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Our Top Five Fake Rock Films 

Truly great movies about bands that don't exist

All this talk about the visiting Beatles tribute band 1964 got us thinking about fake rock 'n' roll bands ... and the fact that the Beatles' first movie, the groundbreaking A Hard Day's Night, is 50 years old this week got us thinking about fake rock 'n' roll bands in movies.

We all know there are loads of non-documentary movies about rock ‘n’ roll. And most of them suck, because Hollywood people as a rule don’t know a whole lot about the mechanics of music or the people involved.

Following that (admittedly thin) train of logic, here—for no reason other than we thought it would be fun—are our favorite examples of times they actually got it right.

These are entirely fictional (i.e. scripted) films about bands. Because the movies are so good, the bands in question seem realer than real.

But, of course, they aren’t.

This is Spinal Tap (1984)

Amps that go to 11, foil-wrapped cucumbers, pokey hors d’oeuvres with “no one home,” tiny Stonehenge trod on by a dwarf, Shit Sandwich and Smell the Glove are part of the rock ‘n’ roll lexicon these days, thanks to Rob Reiner’s faux-documentary about the self-important British band that refused to die. Spinal Tap has become the yardstick by which all fictional rock comedies are measured. Comic masters Christopher Guest, Michael McKean and Harry Shearer virtually inhabit the dimwitted musicians Nigel Tufnell, David St. Hubbins and Derek Smalls, and their brilliance is even more amazing when you learn that virtually all of the dialogue was improvised. The trio actually wrote and performed the songs, including “Big Bottom,” “Hell Hole” and, yes, “Stonehenge.” The film, which wasn’t terribly successful on initial release (many people thought it was a documentary about an actual heavy metal band), has become one of the most beloved American satires of the past 25 years. U2 guitarist The Edge said that when he first watched it “I didn’t laugh, I wept,” because it depicted, in his view, what vacuous, self-important shite rock music had become.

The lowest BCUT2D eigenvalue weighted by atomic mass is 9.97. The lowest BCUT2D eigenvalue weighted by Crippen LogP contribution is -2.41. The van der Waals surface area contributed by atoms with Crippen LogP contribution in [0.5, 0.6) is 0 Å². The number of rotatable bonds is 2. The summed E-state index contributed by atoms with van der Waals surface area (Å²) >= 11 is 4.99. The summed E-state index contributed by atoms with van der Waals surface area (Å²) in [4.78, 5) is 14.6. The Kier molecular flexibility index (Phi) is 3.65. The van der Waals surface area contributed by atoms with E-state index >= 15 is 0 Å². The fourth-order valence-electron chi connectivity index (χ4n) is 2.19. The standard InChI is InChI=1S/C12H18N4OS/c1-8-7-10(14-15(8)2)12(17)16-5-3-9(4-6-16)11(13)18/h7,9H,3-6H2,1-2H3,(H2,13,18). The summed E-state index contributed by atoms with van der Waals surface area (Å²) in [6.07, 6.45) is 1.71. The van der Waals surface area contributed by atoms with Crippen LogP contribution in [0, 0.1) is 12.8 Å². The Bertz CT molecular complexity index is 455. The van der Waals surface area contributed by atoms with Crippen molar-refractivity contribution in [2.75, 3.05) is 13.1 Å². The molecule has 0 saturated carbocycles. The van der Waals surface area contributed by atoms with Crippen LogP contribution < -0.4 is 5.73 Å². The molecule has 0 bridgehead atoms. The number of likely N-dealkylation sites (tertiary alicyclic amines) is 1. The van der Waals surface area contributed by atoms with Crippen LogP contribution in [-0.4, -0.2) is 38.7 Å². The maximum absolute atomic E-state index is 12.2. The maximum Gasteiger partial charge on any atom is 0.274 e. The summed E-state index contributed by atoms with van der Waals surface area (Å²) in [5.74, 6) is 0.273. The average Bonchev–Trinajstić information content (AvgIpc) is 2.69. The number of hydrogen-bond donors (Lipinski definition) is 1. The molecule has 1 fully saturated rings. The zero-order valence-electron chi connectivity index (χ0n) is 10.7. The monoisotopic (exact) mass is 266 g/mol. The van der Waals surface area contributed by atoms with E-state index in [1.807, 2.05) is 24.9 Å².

Still Crazy (1998)

Realistic in every respect, and still hilarious, Still Crazy is the greatest rock movie you’ve never seen. It’s been 20 years since the members of Strange Fruit have spoken to each other, much less performed together. When a reunion offer they can’t refuse comes in, the guys decide to bury the hatchet and give things another go. But the old animosities resurface, and the reconstituted Fruits’ test-run tour of European clubs is a disaster. There are so many things to recommend about this British comedy-with-heart, from stellar performances by thespian royalty Bill Nighy, Timothy Spall, Steven Rea, Bruce Robinson and Billy Connolly, to a winning script by Dick Clement and Ian La Frenzies (who later collaborated on Across the Universe). The original songs were provided by Chris Difford (Squeeze), Mick Jones (Foreigner), Jeff Lynne (ELO) and Clive Langer (Morrissey), among others—so they ring true. Comparisons to This is Spinal Tap are inevitable, but Still Crazy mines a much richer, more human, vein. When Strange Fruit’s manager says, wistfully, “I want to stand in the dark and see an audience feel the way I do,” anybody who’s ever succumbed to live rock ‘n’ roll will get it.

That Thing You Do! (1996)